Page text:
Passive windows, which are what?

In an era of frenzied energy prices soaring, more and more emphasis is placed on optimizing living and housing costs. Hence, there is a growing interest in the category of passive houses, as well as appropriate windows adapted to this type of investment.

Table of contents:

What are passive houses?

At the beginning, it is necessary to explain what passive houses are at all?

In a nutshell, a passive house is a single-family housing, which allows for far-reaching savings in the use of the building. The author of this concept is the founder of the Passive House Institute in Darmstadt, Dr. Wolfgang Feist. In 1988 he defined his project as follows:

A passive house is a building with extremely low energy demand for interior heating [15kWh / (m 2 / year)], in which thermal comfort is provided by passive heat sources (residents, electrical appliances, “solar” heat, heat recovered from ventilation) and additional heating of the air ventilating the building. So that it does not need an autonomous, active heating system.

The term passive comes from the lack of active energy sources needed to heat air and water, such as furnaces, boilers or central heating.

The main idea of a passive house is therefore to generate many times less energy demand than in standard buildings. In addition, passive housing is designed to use the maximum amount of natural energy, for example solar.

The implementation of such an investment is in practice quite a challenge. Many different factors should be taken into account, which in traditional construction are not so important or are not a problem at all. In addition to meeting the stringent requirements for energy demand, such a building must of course also be functional, aesthetic and blend in with the architectural environment.

Passive windows

What windows for a passive house?

As is clear from the above definition of a passive house, it must be perfectly thermally insulated. It should be almost completely sealed, and thus the heat generated inside should escape as little as possible. Therefore, the key challenge is to choose the right window joinery that will not lower the thermal insulation parameters of the building.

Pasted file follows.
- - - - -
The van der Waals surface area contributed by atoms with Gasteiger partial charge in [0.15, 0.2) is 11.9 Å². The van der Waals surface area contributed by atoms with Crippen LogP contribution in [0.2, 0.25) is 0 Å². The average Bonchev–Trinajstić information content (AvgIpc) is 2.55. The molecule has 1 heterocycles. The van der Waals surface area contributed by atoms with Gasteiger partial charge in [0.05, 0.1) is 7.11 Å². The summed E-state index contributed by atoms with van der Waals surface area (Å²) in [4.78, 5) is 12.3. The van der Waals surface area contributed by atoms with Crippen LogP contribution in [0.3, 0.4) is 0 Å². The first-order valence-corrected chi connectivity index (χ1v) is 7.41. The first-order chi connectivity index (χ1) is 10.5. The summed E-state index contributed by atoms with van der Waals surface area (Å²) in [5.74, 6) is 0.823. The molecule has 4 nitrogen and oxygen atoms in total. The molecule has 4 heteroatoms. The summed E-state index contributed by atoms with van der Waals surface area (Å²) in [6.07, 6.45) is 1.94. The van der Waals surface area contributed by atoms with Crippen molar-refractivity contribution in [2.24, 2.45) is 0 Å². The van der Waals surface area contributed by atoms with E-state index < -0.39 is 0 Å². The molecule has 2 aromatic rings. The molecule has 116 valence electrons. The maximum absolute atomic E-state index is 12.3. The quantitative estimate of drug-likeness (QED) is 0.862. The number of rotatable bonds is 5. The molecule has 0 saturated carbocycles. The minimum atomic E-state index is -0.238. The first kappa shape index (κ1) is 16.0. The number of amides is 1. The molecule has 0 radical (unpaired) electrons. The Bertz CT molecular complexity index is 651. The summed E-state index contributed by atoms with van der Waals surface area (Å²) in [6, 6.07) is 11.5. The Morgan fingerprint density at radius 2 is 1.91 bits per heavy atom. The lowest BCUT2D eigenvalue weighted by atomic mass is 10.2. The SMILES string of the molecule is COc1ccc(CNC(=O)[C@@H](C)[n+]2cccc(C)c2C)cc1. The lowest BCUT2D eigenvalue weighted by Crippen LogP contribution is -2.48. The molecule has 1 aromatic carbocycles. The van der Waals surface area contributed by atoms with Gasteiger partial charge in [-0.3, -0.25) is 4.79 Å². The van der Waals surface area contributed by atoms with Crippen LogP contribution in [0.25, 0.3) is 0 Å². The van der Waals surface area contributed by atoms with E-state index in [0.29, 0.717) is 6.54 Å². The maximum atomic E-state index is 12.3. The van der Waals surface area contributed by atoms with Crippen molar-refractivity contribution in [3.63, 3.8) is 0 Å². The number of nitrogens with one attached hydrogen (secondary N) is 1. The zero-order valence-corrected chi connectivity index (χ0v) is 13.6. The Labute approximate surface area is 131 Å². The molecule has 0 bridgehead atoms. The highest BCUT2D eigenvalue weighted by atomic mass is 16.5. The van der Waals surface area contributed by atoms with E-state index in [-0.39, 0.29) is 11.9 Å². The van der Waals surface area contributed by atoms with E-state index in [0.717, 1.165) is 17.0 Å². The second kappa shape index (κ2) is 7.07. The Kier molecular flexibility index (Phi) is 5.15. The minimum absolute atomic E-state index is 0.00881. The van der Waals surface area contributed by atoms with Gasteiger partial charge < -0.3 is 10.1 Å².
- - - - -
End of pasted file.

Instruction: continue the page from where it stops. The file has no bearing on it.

A necessary condition for passive windows is an extremely low heat transfer coefficient, denoted as U w . It is a parameter that tells us how much heat is lost through the window when the difference between the temperature of the air outside and in the room is 1 K. The heat transfer coefficient is expressed in W / m 2 K.

To be able to speak of a passive window in our geographical area, it must have a heat transfer coefficient below 0.8 W / m 2 K. To obtain such a result, it should be a special structure that meets a number of requirements and criteria.

First of all, passive windows must be equipped with double glazing with a triple glazing with a low-emission coating. The thermal transmittance of such a pane must not exceed 0.7 W / m 2 K.

The passive window frame profile must also be characterized by low heat transmittance. In this case, the coefficient cannot exceed 0.9 W / m 2 K. However, the inter-pane frame should be made of stainless steel or plastic.

In order for the manufacturer to be able to legitimately call his windows “passive”, it is necessary to obtain an appropriate certificate. They are published by renowned organizations, such as the Passive House Institute in Darmstadt and the Window Technology Institute in Rosenheim.

Windows in a passive house

When to decide on passive windows?

Due to the structural requirements, the construction of a passive house is much more expensive than traditional construction. On the other hand, the initial investment will pay off over the years in the form of significantly lower operating costs.

Therefore, when deciding to build a passive house from scratch, a natural requirement is also the purchase and installation of passive windows. But what if we already have a house designed in a traditional way and we are considering purchasing this type of window joinery?

It is not only the window frames that are responsible for the passivity of the house. A number of other design criteria must also be met. If our house is non-passive, classic, but still modern, energy-saving and warm windows made of PVC or aluminum will be a much better alternative.

The best non-passive windows on the market offer parameters not much worse than those of certified passive windows. Therefore, they will ensure adequate heat savings and thermal insulation adequate for standard construction. An example may be the energy-saving MSline + PVC windows or the Premium 86 aluminum windows in the MS offer more than WINDOWS . Both models offer impressive results in terms of thermal insulation, being a more affordable and installation option for passive windows that meet the strict criteria.

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